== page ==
Bolivia has always been a firm favorite of ours. Once you’ve been, you cannot fail to be captivated by this unique country.
For me Bolivia represents everything I expected when I first went to South America: striking highland scenery, tropical rainforests rich with wildlife, imposing volcanoes, strong indigenous cultures, Spanish colonial cities, Inca and pre-Inca ruins and colorful markets. In fact, the only obvious thing this landlocked country lacks is a good beach (but even then you can find some golden sand on the shores of Sun Island in Lake Titicaca, although the water is icy!).
Bolivia is almost a microcosm of the whole continent. So why is it off most people’s travel radar? We understand that it is isn’t for everyone – it is one of the poorest countries in Latin America and the infrastructure is limited – but we know that there are many people out there who would love it, so coming up are just a few of the reasons why we think Bolivia deserves to be considered.
Start planning your trip to Bolivia
Bolivia's cultural highlights
Bolivia’s capital and home to beautiful whitewashed colonial architecture plus the colorful weavings and handicrafts of the local indigenous population.
2. The Witches' Market, La Paz
Selling good luck charms, you can even buy a llama fetus, traditionally buried in house foundations for good luck.
3. The ruins of Tiahuanaco
See the remnants of a culture that contributed greatly to the more famous Inca Empire.
4. Cerro Rico (Rich Hill), Potosi
Visit Cerro Rico (Rich Hill) silver mine, Potosí to don a head light and crawl into the still-active shafts of the mine that funded Spanish expansion in the Americas.
Wedged between Chile, Argentina, Brazil, Paraguay and Peru, Bolivia was something of a territorial whipping boy in a series of post-independence wars and ended up losing half of its territory. However, it managed to cling on to some of the most diverse landscapes in all of South America ranging from the high Andean regions to the lowland Chaco and Amazon jungle.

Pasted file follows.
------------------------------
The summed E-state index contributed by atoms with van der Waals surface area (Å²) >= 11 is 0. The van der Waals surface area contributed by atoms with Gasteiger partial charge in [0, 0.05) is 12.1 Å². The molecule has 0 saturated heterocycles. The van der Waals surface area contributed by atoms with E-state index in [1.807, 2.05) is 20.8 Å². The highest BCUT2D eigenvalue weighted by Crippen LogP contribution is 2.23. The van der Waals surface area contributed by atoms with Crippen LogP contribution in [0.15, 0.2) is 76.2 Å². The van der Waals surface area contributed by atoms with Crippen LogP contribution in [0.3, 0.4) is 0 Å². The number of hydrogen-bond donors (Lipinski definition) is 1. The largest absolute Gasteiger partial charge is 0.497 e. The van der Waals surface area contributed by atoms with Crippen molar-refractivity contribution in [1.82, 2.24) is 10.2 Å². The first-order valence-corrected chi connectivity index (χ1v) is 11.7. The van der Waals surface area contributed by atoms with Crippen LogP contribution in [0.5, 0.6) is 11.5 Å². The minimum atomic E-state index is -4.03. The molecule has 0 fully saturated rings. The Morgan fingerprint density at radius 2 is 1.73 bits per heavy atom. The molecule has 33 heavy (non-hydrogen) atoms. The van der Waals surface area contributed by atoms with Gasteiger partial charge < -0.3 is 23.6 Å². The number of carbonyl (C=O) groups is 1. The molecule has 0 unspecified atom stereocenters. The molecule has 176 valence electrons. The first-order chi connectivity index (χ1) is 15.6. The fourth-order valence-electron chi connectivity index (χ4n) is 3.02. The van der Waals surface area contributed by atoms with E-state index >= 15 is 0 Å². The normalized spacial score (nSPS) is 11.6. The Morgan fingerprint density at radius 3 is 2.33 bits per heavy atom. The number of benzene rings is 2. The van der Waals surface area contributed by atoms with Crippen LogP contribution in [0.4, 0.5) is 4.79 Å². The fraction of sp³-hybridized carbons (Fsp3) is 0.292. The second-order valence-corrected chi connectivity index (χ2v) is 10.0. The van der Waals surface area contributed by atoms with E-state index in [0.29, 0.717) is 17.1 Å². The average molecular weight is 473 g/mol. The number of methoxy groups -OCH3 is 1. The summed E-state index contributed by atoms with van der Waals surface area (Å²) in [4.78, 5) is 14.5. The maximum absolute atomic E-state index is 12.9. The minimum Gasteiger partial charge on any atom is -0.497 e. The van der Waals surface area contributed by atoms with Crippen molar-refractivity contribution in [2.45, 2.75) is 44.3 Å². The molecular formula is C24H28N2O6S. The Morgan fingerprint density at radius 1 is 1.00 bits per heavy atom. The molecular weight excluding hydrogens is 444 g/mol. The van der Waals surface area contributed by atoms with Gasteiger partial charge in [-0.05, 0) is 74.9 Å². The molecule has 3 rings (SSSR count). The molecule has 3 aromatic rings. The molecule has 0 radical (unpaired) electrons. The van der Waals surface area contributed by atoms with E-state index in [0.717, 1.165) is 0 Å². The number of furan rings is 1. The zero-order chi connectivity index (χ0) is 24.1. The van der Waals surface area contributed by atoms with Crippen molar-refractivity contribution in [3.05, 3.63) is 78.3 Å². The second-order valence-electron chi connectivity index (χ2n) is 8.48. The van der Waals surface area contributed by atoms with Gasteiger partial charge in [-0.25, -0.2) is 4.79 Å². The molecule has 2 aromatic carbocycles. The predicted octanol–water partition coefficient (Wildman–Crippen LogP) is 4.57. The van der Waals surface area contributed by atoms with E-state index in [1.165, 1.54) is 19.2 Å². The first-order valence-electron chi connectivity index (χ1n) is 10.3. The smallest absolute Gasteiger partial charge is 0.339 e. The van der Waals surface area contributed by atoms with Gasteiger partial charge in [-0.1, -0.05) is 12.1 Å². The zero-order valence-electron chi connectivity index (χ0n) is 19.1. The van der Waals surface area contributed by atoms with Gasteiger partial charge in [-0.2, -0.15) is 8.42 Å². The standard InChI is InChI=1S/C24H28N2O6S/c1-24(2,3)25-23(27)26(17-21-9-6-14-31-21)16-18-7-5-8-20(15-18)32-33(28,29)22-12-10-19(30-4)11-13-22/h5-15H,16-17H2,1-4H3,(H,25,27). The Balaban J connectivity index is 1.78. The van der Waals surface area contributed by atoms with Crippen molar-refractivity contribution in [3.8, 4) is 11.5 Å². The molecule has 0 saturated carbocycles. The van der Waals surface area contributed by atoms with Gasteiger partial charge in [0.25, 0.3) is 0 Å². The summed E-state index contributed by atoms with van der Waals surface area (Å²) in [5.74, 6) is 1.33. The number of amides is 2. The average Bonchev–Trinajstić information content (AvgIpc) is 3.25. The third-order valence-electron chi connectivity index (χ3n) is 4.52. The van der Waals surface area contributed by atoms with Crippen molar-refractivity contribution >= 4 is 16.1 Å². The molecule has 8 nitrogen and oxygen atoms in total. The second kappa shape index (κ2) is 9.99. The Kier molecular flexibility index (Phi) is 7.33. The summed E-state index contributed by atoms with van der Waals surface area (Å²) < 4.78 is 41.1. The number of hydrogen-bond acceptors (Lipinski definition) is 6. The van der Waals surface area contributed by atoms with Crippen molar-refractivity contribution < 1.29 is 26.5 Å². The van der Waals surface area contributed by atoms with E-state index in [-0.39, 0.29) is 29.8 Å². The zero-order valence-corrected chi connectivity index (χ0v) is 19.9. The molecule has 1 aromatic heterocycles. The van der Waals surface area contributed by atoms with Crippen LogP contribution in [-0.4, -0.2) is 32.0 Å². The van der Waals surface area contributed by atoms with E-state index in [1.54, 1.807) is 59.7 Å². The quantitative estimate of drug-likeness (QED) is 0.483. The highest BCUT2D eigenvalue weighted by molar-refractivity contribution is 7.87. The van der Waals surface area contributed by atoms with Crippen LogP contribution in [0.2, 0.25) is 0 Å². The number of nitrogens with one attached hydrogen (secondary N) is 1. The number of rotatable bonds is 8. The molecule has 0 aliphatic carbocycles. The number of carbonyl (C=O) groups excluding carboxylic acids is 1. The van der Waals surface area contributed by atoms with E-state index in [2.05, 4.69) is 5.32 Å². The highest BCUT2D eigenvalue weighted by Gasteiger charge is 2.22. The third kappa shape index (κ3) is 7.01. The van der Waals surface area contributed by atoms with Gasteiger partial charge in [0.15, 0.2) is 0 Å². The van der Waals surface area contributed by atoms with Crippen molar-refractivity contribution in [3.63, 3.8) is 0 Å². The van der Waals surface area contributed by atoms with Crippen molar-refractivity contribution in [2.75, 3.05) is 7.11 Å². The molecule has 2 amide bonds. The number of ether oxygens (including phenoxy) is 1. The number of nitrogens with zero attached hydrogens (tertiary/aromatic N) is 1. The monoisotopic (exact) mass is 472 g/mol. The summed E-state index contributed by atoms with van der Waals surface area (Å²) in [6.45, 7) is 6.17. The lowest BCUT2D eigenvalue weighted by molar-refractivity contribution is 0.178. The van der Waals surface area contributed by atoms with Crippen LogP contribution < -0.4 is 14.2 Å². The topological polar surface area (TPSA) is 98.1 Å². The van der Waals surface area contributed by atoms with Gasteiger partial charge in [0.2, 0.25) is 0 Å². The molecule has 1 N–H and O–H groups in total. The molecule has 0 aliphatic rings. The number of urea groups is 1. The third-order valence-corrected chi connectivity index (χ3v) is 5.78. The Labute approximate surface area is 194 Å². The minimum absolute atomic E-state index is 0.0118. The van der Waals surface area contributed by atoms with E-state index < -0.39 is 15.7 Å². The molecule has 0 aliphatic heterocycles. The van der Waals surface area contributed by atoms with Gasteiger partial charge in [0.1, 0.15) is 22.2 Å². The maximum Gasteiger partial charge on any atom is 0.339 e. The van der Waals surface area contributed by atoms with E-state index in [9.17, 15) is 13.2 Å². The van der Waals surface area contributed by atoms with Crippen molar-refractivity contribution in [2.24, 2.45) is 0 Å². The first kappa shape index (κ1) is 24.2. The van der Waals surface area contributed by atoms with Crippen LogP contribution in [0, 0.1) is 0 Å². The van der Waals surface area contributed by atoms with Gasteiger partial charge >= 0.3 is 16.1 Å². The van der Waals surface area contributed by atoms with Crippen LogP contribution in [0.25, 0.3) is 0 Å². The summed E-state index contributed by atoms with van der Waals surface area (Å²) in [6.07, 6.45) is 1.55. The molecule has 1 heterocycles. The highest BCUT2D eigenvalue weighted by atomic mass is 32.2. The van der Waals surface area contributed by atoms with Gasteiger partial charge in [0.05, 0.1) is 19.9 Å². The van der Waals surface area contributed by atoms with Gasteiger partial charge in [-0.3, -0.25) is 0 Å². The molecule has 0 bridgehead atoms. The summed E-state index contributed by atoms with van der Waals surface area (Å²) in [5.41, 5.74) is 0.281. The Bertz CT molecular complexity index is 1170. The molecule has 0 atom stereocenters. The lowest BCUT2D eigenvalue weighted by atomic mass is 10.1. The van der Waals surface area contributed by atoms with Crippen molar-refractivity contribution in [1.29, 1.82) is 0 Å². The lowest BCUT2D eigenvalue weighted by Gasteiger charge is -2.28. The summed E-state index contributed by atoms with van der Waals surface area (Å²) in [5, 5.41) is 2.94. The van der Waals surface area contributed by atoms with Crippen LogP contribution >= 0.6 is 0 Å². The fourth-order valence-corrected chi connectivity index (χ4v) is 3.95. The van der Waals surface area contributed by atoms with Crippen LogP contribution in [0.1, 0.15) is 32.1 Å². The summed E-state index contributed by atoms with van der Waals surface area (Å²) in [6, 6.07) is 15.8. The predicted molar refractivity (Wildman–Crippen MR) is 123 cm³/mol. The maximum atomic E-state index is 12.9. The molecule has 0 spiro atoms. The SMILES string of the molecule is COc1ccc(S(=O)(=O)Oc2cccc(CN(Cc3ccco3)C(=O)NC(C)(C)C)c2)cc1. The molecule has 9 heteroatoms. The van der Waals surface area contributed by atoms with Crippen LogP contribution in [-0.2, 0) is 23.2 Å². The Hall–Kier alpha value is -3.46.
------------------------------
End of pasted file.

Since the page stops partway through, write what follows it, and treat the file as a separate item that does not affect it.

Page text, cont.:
The Andean regions offer some excellent hiking and trekking if you’re feeling active, while the lowlands will reward even the seasoned wildlife enthusiast. Lake Titicaca, famous as the highest navigable lake in the world, has beautiful views to the Cordillera Real (Royal Range) of the Andes and has some spectacular sunsets, but Bolivia’s most striking scenery is found in the remote southwest, on the Salar de Uyuni.
The Salar is the world’s largest salt flat and would be at home in most science fiction films. Its lunar landscapes, blinding expanses of salt that disappear into the horizon, hotels made entirely of salt, crystal clear skies, jewel colored lakes and surreal rock formations are mesmerizing. Thanks to the area’s rich lithium reserves industrial development here is a threat, but for now the Salar de Uyuni remains one of the most isolated and under-appreciated landscapes on earth.
Culture and historyBolivia’s colorful history can be traced as far back as 7000 BC, so the richness of the culture here cannot be underplayed. Before the Spanish conquistadors arrived the Tiahuanaco and Inca civilizations flourished and today over 60% of the population has indigenous heritage. And with the president, Evo Morales, championing rights for the Indian majority, Bolivia is a country that is by and large proud of its ethnicity and diversity.
Although better known for its culture and history, Bolivia is one of the world’s most bio-diverse countries and is home to many endemic species. The Madidi National Park north of La Paz is one of the best places to visit Bolivia’s Amazon basin to spot toucans, macaws, monkeys and perhaps some of the larger mammals such as tapir, river otter and capybara.
Up in the Andean regions you will see llama, alpaca and vicuña grazing at altitudes over 13,000 feet (4,000 meters), while the Salar de Uyuni is an important breeding ground for several species of flamingo, including the rare James flamingo. Avid birdwatchers could consider heading further off the beaten track to the eastern regions of Bolivia around Santa Cruz and the Noel Kempff Mercado National Park.
In a nutshell
Do go if you:
- Want to be astounded by some of the most dramatic scenery in the world.
- Want to meet friendly locals who are not just after your money.
- Like road travel and have a well-developed sense of adventure.
Don't go if you:
- Don’t like your plans to take an unexpected twist or detour.
- Have problems with altitude.
- Require top quality food and accommodation.
- Want to travel business class on domestic flights (the state-run airline has no business class as it is trying to “democratize air travel and those dividing curtains are a sign of inequality”!).